After hip surgery

After hip surgery: mobilisation
After surgery
Patient counsil
Social department
Control tour

Chronological course

Day of surgery

After staying a few hours in the awakening department, you can return to your room. The operated leg lies in a high gutter of mousse to ensure a comfortable and ideal position. Thanks to an adapted pain medication schedule, the majority of patients experience little to no pain.

First day after surgery

The physiotherapist teaches you certain exercises: moving the feet and the ankles and stretching the leg muscles. These movements are important to stimulate blood circulation and avoid blood clots.

Second day after surgery

The nurse takes care of the wound: the drainage tube is removed during the procedure and a new dressing is applied. Afterwards you can sit on a chair for the first time 'out of bed', of course with help of the staff. You will receive a blood-thinning syringe every day from the nurse to prevent blood clots or phlebitis.

The next days

You will learn to take steps again with a walking frame or crutches. Support on the operated leg is permitted and desirable. The physiotherapist will teach you which attitudes to avoid and will guide you taking steps until you can walk around independently again with 1 or 2 stools.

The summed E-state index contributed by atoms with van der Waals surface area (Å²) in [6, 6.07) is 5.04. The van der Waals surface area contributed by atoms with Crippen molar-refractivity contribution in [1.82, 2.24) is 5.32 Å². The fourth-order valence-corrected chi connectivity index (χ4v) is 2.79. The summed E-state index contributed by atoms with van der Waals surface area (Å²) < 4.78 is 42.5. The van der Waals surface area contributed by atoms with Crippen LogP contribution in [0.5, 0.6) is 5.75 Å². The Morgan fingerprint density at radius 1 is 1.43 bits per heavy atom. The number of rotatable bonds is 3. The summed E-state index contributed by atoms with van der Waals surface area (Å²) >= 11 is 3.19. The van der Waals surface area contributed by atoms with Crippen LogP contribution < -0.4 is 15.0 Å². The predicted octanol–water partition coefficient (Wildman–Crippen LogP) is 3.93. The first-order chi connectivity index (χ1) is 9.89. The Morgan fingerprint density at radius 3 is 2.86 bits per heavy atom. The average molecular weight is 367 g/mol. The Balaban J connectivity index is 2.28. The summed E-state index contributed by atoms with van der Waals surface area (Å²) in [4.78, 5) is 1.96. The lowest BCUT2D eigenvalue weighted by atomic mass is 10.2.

Depending on the recovery you can go home between the fifth and the seventh day after the operation. During your stay at the hospital, a radiography to check the operated hip will also take place.

The previous scheme is usually accelerated for patients with a resurfacing prosthesis. One of the main reasons for this is that the patients who receive such a prosthesis are usually younger and more active.

Early complications

Complications in hip prostheses are rare and certainly not of such nature to live in fear towards the operation.

The formation of blood clots or phlebitis is avoided by daily blood-thinning Clexane injections. Subsequent bleeding is extremely rare.

Hip dislocation or luxation is usually due to a wrong movement.

Infection or contamination is prevented by the administration of antibiotics during the procedure.

A minimal leg extension -0.5 to 1 cm- is necessary in exceptional cases for hip stability.
A banal swelling of the operated leg occurs regularly during the first weeks and then gradually disappears completely. A temporary nerve failure with a weak foot is extremely rare.